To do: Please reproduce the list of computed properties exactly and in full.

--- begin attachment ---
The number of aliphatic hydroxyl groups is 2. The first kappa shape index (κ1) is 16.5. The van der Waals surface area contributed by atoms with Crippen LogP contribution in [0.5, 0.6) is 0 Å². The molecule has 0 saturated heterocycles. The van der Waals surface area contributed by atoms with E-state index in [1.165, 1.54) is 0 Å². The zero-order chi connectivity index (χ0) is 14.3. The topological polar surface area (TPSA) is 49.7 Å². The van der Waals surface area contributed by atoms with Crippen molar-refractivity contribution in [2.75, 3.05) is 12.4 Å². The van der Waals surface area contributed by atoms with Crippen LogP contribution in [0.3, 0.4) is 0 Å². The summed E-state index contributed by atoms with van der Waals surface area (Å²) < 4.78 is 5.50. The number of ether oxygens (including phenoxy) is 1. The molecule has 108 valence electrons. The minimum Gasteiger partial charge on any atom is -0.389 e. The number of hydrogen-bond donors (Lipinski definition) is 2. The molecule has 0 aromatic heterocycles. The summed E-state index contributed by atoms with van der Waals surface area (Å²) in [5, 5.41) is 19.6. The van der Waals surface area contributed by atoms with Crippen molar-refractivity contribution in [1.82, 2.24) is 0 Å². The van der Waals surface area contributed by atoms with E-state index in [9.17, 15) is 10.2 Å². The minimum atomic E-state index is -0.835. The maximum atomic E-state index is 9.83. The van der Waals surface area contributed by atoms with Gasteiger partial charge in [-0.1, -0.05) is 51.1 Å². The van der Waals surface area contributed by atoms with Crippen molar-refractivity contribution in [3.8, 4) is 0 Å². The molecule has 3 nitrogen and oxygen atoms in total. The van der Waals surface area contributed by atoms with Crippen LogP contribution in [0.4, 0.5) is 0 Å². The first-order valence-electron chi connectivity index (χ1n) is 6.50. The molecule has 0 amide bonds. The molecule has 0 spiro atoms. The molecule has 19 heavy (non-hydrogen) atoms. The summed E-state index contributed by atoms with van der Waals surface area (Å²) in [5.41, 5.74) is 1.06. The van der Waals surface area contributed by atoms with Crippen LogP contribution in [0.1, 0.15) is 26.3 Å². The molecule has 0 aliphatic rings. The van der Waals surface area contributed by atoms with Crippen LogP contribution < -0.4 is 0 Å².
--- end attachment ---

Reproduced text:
The number of aliphatic hydroxyl groups is 2. The first kappa shape index (κ1) is 16.5. The van der Waals surface area contributed by atoms with Crippen LogP contribution in [0.5, 0.6) is 0 Å². The molecule has 0 saturated heterocycles. The van der Waals surface area contributed by atoms with E-state index in [1.165, 1.54) is 0 Å². The zero-order chi connectivity index (χ0) is 14.3. The topological polar surface area (TPSA) is 49.7 Å². The van der Waals surface area contributed by atoms with Crippen molar-refractivity contribution in [2.75, 3.05) is 12.4 Å². The van der Waals surface area contributed by atoms with Crippen LogP contribution in [0.3, 0.4) is 0 Å². The summed E-state index contributed by atoms with van der Waals surface area (Å²) < 4.78 is 5.50. The number of ether oxygens (including phenoxy) is 1. The molecule has 108 valence electrons. The minimum Gasteiger partial charge on any atom is -0.389 e. The number of hydrogen-bond donors (Lipinski definition) is 2. The molecule has 0 aromatic heterocycles. The summed E-state index contributed by atoms with van der Waals surface area (Å²) in [5, 5.41) is 19.6. The van der Waals surface area contributed by atoms with Crippen molar-refractivity contribution in [1.82, 2.24) is 0 Å². The van der Waals surface area contributed by atoms with E-state index in [9.17, 15) is 10.2 Å². The minimum atomic E-state index is -0.835. The maximum atomic E-state index is 9.83. The van der Waals surface area contributed by atoms with Gasteiger partial charge in [-0.1, -0.05) is 51.1 Å². The van der Waals surface area contributed by atoms with Crippen molar-refractivity contribution in [3.8, 4) is 0 Å². The molecule has 3 nitrogen and oxygen atoms in total. The van der Waals surface area contributed by atoms with Crippen LogP contribution in [0.4, 0.5) is 0 Å². The first-order valence-electron chi connectivity index (χ1n) is 6.50. The molecule has 0 amide bonds. The molecule has 0 spiro atoms. The molecule has 19 heavy (non-hydrogen) atoms. The summed E-state index contributed by atoms with van der Waals surface area (Å²) in [5.41, 5.74) is 1.06. The van der Waals surface area contributed by atoms with Crippen LogP contribution in [0.1, 0.15) is 26.3 Å². The molecule has 0 aliphatic rings. The van der Waals surface area contributed by atoms with Crippen LogP contribution < -0.4 is 0 Å².